CAD Manager's Newsletter (#465)14 Apr, 2021 By: Robert Green
Keep Calm & Solve the Problem
Use situational awareness to help you find out the cause of a problem so you can better solve it and make sure it doesn’t happen again.
Over the years, in The CAD Manager’s Newsletter, I have covered the soft skills required to be an effective CAD manager. Recent events working with a client have made me keenly aware of one such soft skill that never goes out of style: situational awareness. Knowing more about a problem, not just the end result, can greatly inform how you do your job.
In this month's installment, I’ll share some practical examples from which you can learn how to improve your situational awareness and provide recommendations of how to react in common scenarios I’ve dealt with. Here goes.
Image source: sabelskaya/stock.adobe.com
What is the Root Cause?
If everything were perfect, you’d never have to deal with anyone who was angry, irrational, or simply expecting the impossible, right? The reality is that everything is not perfect, so we will all deal with a variety of difficult situations, especially in a CAD manager role. The question really becomes, “How can I best deal with these problems and situations to get the best possible resolution?”
The answer is to be aware of not only the problem, but also the situational circumstances around the problem. In my experience, you can have exactly the same problem, but circumstances dictate different solutions.
Don’t believe me? Read on for real-world examples.
Problem: Standards Violation
You’ve discovered that a few models were delivered to clients that contained a standards violation that has now caused a problem big enough for the client to reject the work. You now face the task of solving the problem. How can you best do so? The answer is, “It depends.”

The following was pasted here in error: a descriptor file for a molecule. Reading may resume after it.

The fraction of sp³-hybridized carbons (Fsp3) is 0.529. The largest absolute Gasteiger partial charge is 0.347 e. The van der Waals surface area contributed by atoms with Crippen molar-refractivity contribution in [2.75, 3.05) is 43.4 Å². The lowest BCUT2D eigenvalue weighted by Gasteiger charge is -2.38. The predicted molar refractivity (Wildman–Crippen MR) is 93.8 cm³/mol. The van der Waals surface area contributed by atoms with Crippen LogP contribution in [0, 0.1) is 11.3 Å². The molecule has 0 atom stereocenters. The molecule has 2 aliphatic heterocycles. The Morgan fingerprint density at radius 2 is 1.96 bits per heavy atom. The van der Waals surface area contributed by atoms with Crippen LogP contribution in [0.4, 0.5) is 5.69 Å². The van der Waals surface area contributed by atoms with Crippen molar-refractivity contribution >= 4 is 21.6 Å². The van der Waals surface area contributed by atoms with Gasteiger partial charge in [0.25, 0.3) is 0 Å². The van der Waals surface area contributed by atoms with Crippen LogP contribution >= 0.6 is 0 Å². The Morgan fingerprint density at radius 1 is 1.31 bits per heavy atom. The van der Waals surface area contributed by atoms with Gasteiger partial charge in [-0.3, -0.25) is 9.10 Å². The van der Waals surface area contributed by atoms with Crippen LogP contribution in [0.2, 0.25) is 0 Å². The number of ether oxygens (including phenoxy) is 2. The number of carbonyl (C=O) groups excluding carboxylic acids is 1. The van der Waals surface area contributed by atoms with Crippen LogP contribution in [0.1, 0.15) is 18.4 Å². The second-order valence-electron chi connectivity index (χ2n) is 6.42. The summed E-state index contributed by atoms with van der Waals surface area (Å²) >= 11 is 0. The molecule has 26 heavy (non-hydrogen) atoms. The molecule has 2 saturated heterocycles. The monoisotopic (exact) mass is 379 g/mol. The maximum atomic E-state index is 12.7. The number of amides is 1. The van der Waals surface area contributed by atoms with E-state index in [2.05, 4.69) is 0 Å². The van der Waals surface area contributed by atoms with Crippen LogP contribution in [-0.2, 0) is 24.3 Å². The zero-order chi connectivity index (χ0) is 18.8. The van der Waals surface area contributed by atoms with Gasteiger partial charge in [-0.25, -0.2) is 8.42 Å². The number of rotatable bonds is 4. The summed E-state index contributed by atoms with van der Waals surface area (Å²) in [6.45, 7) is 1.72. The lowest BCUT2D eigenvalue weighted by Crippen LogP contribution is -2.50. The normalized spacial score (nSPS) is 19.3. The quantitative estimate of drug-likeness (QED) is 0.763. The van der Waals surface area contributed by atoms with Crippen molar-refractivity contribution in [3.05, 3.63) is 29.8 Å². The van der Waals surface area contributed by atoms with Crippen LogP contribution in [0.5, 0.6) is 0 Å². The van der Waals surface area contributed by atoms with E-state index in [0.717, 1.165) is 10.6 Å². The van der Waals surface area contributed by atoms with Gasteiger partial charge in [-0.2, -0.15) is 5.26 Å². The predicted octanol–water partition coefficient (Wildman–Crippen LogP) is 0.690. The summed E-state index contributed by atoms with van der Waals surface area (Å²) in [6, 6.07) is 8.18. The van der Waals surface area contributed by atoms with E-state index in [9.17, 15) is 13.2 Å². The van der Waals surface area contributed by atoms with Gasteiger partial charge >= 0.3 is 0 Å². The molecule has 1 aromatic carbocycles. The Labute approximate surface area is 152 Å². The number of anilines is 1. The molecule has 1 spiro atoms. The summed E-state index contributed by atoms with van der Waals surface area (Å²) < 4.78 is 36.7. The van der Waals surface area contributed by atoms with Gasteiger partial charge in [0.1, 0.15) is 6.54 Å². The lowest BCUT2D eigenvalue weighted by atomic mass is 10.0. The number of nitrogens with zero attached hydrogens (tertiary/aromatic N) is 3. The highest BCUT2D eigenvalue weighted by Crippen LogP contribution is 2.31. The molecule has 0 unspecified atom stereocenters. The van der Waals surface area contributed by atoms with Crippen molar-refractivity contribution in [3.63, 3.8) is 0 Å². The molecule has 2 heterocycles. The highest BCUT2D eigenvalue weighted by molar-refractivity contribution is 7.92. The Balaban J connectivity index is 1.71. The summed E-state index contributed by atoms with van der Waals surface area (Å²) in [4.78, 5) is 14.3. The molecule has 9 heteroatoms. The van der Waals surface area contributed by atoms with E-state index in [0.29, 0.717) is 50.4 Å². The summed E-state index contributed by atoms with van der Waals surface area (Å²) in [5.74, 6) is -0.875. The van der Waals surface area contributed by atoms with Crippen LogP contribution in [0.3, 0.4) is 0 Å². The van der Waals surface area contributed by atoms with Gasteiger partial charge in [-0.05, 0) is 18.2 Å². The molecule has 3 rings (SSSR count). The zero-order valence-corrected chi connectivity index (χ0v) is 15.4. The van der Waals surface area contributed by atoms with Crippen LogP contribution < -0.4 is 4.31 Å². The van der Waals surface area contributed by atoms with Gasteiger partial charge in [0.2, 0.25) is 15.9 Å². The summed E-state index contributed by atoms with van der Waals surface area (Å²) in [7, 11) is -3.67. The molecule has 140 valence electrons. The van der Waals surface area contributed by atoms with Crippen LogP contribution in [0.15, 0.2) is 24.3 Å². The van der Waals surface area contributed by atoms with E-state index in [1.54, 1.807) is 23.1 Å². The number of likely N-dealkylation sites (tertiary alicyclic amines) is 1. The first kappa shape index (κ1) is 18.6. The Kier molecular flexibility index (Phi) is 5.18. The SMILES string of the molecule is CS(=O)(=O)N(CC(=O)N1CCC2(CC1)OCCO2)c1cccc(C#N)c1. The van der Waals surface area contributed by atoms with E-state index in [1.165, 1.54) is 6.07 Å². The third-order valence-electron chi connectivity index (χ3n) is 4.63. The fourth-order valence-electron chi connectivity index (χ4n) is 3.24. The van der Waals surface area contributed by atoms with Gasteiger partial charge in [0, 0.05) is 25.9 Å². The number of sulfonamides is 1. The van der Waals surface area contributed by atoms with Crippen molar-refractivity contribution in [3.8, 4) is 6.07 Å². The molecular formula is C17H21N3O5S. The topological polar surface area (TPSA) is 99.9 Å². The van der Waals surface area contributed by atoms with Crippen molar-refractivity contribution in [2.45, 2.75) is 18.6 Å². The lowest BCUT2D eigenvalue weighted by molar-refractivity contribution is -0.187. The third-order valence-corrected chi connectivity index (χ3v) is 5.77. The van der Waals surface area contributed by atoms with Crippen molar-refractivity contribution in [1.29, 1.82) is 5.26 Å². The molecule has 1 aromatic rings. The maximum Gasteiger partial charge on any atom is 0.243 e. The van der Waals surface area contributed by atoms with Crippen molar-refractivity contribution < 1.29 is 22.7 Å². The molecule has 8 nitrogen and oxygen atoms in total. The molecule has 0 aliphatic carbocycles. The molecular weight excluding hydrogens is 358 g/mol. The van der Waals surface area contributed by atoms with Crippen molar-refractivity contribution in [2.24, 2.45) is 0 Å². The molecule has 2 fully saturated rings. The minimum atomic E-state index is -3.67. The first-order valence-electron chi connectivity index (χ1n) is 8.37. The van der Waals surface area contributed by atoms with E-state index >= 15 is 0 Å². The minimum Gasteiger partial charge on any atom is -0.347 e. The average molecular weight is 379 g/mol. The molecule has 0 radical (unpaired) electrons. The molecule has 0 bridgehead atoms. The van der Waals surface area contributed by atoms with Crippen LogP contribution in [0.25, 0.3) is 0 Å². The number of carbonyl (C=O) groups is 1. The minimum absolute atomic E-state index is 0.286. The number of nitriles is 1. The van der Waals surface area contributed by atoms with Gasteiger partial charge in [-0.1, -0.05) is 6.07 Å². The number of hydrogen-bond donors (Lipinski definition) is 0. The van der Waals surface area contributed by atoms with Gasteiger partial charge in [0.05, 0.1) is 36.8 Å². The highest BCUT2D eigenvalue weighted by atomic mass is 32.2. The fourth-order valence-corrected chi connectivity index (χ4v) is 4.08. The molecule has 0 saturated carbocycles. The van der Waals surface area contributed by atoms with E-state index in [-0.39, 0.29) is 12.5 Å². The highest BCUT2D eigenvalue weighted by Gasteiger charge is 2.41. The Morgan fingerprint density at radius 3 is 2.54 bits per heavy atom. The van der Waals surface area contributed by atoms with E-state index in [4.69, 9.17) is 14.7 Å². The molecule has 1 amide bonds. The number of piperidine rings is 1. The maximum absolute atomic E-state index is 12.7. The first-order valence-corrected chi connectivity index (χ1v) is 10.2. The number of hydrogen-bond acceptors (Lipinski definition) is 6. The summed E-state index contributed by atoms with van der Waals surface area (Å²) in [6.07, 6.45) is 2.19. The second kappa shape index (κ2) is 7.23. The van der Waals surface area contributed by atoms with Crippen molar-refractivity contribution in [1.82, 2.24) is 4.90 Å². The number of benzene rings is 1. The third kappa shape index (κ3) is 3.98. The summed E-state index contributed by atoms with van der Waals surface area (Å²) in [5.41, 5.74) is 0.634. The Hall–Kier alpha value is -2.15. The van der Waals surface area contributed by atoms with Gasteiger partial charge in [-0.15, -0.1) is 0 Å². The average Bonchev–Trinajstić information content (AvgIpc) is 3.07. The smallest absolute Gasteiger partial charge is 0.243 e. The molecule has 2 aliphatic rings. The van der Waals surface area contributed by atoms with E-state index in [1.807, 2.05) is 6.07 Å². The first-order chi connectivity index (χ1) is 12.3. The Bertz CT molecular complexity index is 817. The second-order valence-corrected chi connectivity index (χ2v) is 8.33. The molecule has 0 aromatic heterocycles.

Here are scenarios that may have caused the standards violation (all are actual scenarios I’ve had to work through):
Case #1. The user knew the standards but ignored them.
Case #2. The user didn’t know the standards.
Case #3. The user was told by a project manager to override the standards at client request.
Case #4. The user was told by someone in management that the project was behind and to cut any corners necessary to send out the models and not using the standards cut time.
As you can see, while the standards violation is the result in all cases, the situations that caused the violation were entirely different. I think we can agree that the response required in each case must then also be different.
Be Aware: Understand the Cause
From each scenario, we can draw a few conclusions right away:
Case #1 is the user’s fault. This is a case that requires intervention with the user directly (and perhaps their supervisor) to assure that willful disregard for standards doesn’t happen again, plus they need to redo the work.
Case #2 is where fault is likely shared between the user, project management, and maybe even the CAD manager. The core response in this case is understanding how a user could work inside the system without knowing there was an applicable standard in place.
Case #3 is often encountered when project management wants to say, “Yes,” to the customer without thinking through the possible downstream consequences. These cases require direct intervention with the project management team and not the poor user who was only doing what they were told.